It doesn't take long before these phone-like design flourishes become apparent either: There's a thin status bar that shows off the time, battery level and connection status. Down below, there's the equivalent of the standard Android nav bar, with new, car-specific options. Tapping a tiny bell icon brings up all of your notifications, which you can read yourself or have Google Assistant read to you.

Much like how recent versions of Android lets you switch between two apps with a single gesture, a widget at the bottom of the screen will offer a shortcut to another app it thinks you might need soon. If another app is already running -- like if Spotify were playing music while you were looking at a map -- the widget will instead show you media controls. I haven't spent enough time with the new software to see if it can accurately suggest apps for me to use, but if nothing else, it speaks to a level of thoughtfulness that didn't exist in earlier versions of Android Auto. In a way, that mirrors the general trajectory we've seen with Android itself; beyond just adding interesting new features, Google has made a concerted effort to make its mobile OS more proactive about helping users.

The most notable change here might be the new app launcher, which functions just like it does on your Android smartphone. Tap a button to open it, tap an app to launch it, and get on with your day. If that sounds simplistic, well, it is. It's also a huge improvement over the segmented, slightly convoluted approach Google previously used. "We had these buttons down here where you could find your media apps, but then you also had the navigation section with your navigation apps," Lopez said. "It didn't really resonate with users, and they got really confused." More user testing suggested that people would prefer an interface that mimicked one they were already familiar with, even if it isn't as "extensive" what's available on phones.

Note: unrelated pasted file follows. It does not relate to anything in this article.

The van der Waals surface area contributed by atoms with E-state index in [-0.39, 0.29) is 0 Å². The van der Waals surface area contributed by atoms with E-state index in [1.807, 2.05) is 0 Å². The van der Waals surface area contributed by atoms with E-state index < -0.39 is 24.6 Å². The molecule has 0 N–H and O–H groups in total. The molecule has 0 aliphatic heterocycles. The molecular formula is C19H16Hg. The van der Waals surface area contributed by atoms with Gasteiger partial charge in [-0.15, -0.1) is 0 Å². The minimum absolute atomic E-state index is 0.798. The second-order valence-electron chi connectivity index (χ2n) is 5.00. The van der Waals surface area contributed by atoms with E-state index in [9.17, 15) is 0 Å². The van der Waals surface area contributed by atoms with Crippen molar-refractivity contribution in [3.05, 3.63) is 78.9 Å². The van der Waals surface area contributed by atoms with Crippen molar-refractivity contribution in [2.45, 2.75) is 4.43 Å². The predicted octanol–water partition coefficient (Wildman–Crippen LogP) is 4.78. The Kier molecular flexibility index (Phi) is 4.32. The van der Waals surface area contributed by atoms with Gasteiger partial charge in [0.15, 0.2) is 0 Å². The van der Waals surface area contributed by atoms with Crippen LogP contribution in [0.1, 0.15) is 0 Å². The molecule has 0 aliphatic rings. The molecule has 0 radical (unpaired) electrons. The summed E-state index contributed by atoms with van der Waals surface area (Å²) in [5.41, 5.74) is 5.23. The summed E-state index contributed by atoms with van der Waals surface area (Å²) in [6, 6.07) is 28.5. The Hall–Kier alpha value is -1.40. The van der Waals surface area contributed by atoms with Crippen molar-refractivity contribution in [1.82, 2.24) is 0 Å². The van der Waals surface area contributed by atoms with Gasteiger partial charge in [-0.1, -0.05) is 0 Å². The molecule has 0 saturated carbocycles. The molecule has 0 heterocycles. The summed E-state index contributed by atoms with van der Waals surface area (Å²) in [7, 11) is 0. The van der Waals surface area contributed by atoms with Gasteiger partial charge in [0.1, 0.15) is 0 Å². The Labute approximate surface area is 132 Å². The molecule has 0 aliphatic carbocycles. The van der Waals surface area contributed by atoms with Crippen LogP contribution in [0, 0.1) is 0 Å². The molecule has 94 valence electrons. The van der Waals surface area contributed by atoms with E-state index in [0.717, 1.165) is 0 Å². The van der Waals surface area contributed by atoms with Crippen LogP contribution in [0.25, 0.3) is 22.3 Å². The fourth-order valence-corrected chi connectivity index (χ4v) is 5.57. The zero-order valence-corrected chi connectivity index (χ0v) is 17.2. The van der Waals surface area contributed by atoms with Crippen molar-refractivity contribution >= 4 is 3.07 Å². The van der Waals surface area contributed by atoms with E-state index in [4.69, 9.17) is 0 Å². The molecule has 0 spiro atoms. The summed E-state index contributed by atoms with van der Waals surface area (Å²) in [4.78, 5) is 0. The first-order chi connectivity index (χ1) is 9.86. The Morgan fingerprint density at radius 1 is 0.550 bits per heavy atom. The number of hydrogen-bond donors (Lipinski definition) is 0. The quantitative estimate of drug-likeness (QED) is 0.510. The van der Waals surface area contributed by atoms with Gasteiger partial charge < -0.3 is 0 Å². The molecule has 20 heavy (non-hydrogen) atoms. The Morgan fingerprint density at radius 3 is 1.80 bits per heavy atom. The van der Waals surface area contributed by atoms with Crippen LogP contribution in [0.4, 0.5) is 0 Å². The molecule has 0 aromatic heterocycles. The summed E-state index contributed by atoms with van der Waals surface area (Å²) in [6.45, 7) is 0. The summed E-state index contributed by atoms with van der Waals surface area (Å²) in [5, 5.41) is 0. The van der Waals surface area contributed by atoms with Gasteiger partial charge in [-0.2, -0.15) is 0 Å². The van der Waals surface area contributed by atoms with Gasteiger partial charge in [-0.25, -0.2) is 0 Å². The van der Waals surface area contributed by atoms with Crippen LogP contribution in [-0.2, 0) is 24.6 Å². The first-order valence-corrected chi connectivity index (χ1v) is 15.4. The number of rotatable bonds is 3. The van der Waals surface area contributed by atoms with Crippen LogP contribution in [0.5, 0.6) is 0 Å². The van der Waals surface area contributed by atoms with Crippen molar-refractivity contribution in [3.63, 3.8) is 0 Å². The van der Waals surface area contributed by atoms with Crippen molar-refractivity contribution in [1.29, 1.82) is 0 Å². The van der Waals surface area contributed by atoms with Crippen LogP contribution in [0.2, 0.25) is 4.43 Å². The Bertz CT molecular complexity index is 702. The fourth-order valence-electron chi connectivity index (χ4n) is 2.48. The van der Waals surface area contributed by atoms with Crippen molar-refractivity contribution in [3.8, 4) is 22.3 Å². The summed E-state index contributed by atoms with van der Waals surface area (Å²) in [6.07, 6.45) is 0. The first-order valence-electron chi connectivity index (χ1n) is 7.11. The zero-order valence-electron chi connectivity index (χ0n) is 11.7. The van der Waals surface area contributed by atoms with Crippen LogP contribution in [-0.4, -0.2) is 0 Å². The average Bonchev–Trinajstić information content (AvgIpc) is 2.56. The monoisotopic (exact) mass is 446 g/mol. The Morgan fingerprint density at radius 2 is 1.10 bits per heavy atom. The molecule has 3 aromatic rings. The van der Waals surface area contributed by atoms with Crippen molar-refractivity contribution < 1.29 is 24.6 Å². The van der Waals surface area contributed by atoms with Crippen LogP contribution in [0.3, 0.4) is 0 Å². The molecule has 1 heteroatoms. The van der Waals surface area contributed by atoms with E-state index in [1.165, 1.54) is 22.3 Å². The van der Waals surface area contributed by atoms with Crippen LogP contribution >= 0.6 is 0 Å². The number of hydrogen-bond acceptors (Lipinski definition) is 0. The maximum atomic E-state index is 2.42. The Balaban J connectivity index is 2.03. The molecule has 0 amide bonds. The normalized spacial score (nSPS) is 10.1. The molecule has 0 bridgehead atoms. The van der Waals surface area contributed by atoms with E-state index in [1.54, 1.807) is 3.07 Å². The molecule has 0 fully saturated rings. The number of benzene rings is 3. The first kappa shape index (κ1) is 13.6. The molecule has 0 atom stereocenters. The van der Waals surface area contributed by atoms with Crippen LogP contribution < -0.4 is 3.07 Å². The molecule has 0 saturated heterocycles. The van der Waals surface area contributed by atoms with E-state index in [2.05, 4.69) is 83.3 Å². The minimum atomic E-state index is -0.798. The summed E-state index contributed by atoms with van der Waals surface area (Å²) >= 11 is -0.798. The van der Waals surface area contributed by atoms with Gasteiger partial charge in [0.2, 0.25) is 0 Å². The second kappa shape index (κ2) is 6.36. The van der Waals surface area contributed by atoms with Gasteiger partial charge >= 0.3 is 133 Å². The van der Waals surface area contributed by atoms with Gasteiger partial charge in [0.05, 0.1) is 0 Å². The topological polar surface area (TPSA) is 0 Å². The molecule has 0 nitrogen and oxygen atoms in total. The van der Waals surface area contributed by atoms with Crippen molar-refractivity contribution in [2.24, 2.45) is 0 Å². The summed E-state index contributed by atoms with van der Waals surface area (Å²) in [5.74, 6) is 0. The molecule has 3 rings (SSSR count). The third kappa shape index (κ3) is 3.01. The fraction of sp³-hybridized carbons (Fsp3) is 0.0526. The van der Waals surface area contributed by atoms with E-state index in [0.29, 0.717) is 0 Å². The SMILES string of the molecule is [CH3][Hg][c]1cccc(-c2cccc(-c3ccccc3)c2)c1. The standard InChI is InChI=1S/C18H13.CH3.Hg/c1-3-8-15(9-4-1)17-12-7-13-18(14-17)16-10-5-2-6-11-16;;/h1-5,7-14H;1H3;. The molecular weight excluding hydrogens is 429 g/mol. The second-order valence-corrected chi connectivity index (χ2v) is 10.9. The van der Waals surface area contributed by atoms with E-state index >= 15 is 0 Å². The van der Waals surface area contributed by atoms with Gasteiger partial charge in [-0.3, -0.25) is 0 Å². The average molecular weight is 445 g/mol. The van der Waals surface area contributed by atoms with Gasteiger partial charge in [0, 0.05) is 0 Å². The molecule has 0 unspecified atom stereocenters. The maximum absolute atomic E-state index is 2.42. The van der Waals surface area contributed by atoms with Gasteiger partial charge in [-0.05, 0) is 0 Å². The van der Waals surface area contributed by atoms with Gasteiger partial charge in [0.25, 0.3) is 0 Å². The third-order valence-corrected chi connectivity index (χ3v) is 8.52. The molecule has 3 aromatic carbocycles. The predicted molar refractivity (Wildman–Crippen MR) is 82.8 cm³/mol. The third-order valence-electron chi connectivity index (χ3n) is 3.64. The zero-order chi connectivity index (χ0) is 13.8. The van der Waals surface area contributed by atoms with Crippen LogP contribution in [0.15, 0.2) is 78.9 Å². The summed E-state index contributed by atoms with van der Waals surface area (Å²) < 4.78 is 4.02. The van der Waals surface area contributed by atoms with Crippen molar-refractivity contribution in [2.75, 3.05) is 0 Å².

New to the fold are shortcuts to Google Assistant actions (denoted by a tiny Assistant molecule icon). These live in the launcher just like apps, and once you tap one of them, Assistant will spring to life and give you a weather forecast or tell you what's on your agenda. For now, there are only a handful of Assistant actions, but Lopez confirmed that Google was working on more and that he'd ultimately like Android users to be able to create their own in-car Assistant shortcuts.

It's not clear exactly how long this redesign has been in the works, but now that it's almost ready, it can't come soon enough. The update sands down enough of Android Auto's rough edges that I think people who liked the platform before are in for a pleasant surprise. As for the people who will buy a car this year and beyond, they're going to get a version of Android Auto that simply makes more sense.